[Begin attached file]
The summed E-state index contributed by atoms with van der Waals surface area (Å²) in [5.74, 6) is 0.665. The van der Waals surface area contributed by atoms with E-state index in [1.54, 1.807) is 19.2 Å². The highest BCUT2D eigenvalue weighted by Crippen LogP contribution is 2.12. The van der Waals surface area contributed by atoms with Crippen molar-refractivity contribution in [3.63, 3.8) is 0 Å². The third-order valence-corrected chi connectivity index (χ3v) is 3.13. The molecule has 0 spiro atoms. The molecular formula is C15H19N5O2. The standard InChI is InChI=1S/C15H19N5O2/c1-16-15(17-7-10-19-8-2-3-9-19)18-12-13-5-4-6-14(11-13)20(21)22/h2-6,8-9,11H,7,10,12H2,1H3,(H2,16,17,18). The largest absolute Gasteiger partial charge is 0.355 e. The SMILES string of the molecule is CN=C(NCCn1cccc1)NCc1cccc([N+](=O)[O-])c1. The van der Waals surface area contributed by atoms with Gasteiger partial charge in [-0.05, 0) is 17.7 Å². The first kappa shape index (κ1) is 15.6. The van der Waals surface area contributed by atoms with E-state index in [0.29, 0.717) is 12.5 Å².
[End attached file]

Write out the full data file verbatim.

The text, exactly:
The summed E-state index contributed by atoms with van der Waals surface area (Å²) in [5.74, 6) is 0.665. The van der Waals surface area contributed by atoms with E-state index in [1.54, 1.807) is 19.2 Å². The highest BCUT2D eigenvalue weighted by Crippen LogP contribution is 2.12. The van der Waals surface area contributed by atoms with Crippen molar-refractivity contribution in [3.63, 3.8) is 0 Å². The third-order valence-corrected chi connectivity index (χ3v) is 3.13. The molecule has 0 spiro atoms. The molecular formula is C15H19N5O2. The standard InChI is InChI=1S/C15H19N5O2/c1-16-15(17-7-10-19-8-2-3-9-19)18-12-13-5-4-6-14(11-13)20(21)22/h2-6,8-9,11H,7,10,12H2,1H3,(H2,16,17,18). The largest absolute Gasteiger partial charge is 0.355 e. The SMILES string of the molecule is CN=C(NCCn1cccc1)NCc1cccc([N+](=O)[O-])c1. The van der Waals surface area contributed by atoms with Gasteiger partial charge in [-0.05, 0) is 17.7 Å². The first kappa shape index (κ1) is 15.6. The van der Waals surface area contributed by atoms with E-state index in [0.29, 0.717) is 12.5 Å².